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Red State (2011)

October 19, 2011

written by: Kevin Smith
produced by: Jon Gordon
directed by: Kevin Smith
rating: R (for strong violence/disturbing content, some sexual content including brief nudity, and pervasive language)
runtime: 88 min.
U.S. release date: January 23, 2011 (Sundance), June 28, 2011 (New Beverly Cinema), September 1, 2011 (VOD, iTunes, & ZUNE), September 25, 2011 (one-night select theatrical showing) 
DVD/Blu-ray release date: October 18, 2011 (and Netflix Watch Instantly)
The latest film by writer/director Kevin Smith is a provocative and uncomfortable departure from the slacker comedies he’s known for. “Red State” is being advertised as “an unlikely film” by the filmmaker, and while that may be true, one can still find Smith’s recognizable stamp in the film. While a commendable thriller, the film’s ripped-from-the-headlines subject matter along with Smith’s obvious perspectives and observations on extreme religiosity and governmental power, comes across a bit too heavy-handed. That being said, I respect Smith’s attempt at reinvention, as he provides the audience with haunting images and lingering ideologies that provoke discussion long after viewing.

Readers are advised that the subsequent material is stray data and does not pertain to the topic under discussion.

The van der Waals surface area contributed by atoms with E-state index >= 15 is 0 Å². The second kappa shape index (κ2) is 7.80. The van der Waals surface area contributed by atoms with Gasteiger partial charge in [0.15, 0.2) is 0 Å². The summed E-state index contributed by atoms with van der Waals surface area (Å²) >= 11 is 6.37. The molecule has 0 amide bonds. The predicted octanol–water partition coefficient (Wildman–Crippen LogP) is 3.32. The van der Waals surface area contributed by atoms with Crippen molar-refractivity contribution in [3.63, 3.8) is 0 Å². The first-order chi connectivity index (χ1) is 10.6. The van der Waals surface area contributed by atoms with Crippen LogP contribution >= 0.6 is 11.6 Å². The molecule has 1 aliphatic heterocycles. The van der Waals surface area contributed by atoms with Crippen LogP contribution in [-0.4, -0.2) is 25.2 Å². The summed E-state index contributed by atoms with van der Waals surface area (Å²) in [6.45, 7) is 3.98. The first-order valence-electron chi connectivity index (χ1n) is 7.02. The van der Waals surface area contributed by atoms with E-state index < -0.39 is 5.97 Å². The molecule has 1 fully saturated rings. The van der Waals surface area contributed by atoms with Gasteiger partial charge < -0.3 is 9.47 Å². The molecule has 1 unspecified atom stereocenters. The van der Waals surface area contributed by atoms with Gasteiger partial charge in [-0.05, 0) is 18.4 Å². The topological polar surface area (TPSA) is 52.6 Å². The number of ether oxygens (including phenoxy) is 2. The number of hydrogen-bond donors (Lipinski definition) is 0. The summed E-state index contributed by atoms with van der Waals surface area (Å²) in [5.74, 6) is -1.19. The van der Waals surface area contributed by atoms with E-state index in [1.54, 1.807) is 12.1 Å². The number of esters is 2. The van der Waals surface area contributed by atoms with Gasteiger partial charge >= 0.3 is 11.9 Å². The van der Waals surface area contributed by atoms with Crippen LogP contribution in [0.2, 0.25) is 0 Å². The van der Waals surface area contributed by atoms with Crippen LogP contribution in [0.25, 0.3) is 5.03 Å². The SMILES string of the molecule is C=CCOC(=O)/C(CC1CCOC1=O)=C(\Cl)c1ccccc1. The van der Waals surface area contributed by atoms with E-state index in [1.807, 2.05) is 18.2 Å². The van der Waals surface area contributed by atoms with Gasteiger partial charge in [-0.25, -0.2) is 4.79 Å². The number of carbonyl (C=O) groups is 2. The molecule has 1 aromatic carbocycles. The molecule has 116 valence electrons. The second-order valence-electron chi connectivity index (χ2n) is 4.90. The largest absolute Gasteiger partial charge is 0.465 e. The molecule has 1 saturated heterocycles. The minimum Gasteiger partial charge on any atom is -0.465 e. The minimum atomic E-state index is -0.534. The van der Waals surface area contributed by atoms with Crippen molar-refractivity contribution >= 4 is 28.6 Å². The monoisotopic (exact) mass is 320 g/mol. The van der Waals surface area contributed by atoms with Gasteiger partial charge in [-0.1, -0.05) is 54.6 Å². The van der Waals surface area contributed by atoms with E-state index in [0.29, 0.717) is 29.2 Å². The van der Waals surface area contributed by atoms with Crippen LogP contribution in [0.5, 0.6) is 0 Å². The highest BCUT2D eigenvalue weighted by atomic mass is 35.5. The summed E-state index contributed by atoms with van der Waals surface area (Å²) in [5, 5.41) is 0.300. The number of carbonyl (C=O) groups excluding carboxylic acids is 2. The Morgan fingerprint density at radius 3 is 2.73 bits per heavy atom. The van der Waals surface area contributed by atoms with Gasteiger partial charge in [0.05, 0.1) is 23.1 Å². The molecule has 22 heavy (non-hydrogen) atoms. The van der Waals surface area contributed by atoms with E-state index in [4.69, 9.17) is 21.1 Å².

Somewhere in the Bible Belt, three horny teens (Michael Angarano, Kyle Gallner, and Nicholas Braun) set out for some anonymous sex after responding to an anonymous woman (Melissa Leo) online. Little do they know, they are being lured into a trap and before they know it they are drugged, bound and hauled off to the ultra-conservative Five Points Trinity Church. This group of religious extremists, led by Pastor Abin Cooper (an intense Michael Parks) and his family, surrounded by faithful sheep, are out to rid the world of homosexuals and sexual deviants in the name of the Lord. The only time they leave their compound is to stage public demonstrations or to protest funerals with picket signs that say, “God Hates Fagots”.